Posted by: Dirk | January 9, 2014

Wage surprise and austerity demise – what will 2014 bring?

We are into 2014 and many commentators have drawn parallels between 1914 and 2014. I think that this is not a good idea. The economic situation before WW I was not like the one we’re in now. The world economy 2014 is much more like the world economy in 1931. Economic theory based on the market guiding us towards equilibrium is standing in the way of economic policy, economic and social hardships are imposed on wide parts of the population in the name of some abstract ideas. Hopefully, 2014 will show us that we have to reverse the course. Japan and Greece could make a fresh start in their respective situations. Japanese prime minister Shinzo Abe reveals his plans on Project Synadicate:

The year 2013 saw the Japanese economy turn the corner on two decades of stagnation. And the future will become even brighter with the appearance of what we are calling the “wage surprise.”

Intensive discussions since September among Japanese government, business, and labor leaders have been geared toward setting in motion an upward, virtuous cycle whereby increased wages lead to more robust growth. […]

Let’s face it. Deflationary pressure in Japan – and only in Japan – has persisted for well over a decade. At the beginning of my premiership, I launched what observers have called “Abenomics,” because only in my country had the nominal wage level remained in negative territory for a staggering length of time.

The economic policy is clearly Keynesian, with an increase in nominal demand created by higher wages that should lead to higher inflation and thus improve balance sheets for debtors all around, households and firms. This creates an incentive to take on more debt and might counteract the fear of credit that has been caused by two decades and a half of economic stagnation. If this policy succeeds, neoclassical economists will be scratching their heads. Weren’t lower real wages supposed to create employment? Yes, according to neo-classical they were. This policy has been imposed to European countries by the troika in the name of growth. It would be a wake up call for European policy makers to see that countries that let their wages increase have more employment as a result, not less. The current account of Japan is very positive, so the balance of payments is no problem there will it would be one in Greece. Nevertheless, the Greeks government officials have officially voiced their concern about austerity policies, as The Guardian reports:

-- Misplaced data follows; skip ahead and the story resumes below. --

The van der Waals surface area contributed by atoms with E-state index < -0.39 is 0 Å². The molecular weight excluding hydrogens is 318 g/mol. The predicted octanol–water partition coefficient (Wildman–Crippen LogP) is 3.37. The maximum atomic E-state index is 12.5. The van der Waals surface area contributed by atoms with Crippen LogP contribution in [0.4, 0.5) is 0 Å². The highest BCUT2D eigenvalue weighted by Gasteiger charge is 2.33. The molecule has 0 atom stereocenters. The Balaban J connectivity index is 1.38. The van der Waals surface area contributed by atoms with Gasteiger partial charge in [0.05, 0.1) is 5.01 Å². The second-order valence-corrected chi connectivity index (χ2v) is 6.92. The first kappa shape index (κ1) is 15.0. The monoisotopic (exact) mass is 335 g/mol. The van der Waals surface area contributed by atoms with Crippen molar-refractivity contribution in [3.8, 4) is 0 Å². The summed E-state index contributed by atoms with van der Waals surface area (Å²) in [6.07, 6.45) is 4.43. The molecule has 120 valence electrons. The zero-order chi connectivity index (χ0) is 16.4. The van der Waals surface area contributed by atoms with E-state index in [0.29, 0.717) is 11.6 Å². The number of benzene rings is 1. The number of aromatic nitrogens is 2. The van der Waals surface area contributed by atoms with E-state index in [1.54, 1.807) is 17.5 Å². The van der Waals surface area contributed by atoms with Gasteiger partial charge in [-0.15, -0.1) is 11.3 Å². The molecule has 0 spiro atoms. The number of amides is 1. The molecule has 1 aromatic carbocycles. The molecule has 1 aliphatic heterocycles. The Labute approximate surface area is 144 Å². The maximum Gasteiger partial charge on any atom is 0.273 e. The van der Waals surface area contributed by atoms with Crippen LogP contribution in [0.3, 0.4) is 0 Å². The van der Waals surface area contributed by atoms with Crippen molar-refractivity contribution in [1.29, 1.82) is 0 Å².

Following four years at the sharpest end of Europe‘s debt and currency crisis and €250bn in bailout funds, the Greek government declared enough was enough.

“Greece does not want to have any more fiscal conditionality,” the finance minister, Yannis Stournaras, said on Wednesday. “It is out of the question because it is already too tough.”

The cry of exhaustion from a country that went broke, sank into years of slump and mass unemployment, slashed labour costs, and saw incomes collapse by more than a third is finding an echo not only across southern Europe but in the prosperous north, too, as leaders fear for their career prospects.

The political situation for the ruling parties – former heavyweights Nea Dimokratia (ND) and PASOK – is clear. As Nachdenkseiten reports, conservative ND is now trailing left of center Syriza while socialist/social democratic PASOK is fighting for survival (more than 3% of votes are needed to enter parliament). It seems that even thought the financial markets are stabilized, the economy is not. A solution to the current economic problems will play out in the political arena if economic policies are not changes. To make that happen, economic theory must be changed to account for the facts. In 2014, four years after the Greek sovereign troubles broke out and about seven after the burst of the Spanish and Irish real estate bubbles, there is still a lot to do in terms of educating the public. Der Freitag, a German weekly, has announced a Wirtschaftsteil (business news) starting in 2015. Let’s see how far we get in 2014.


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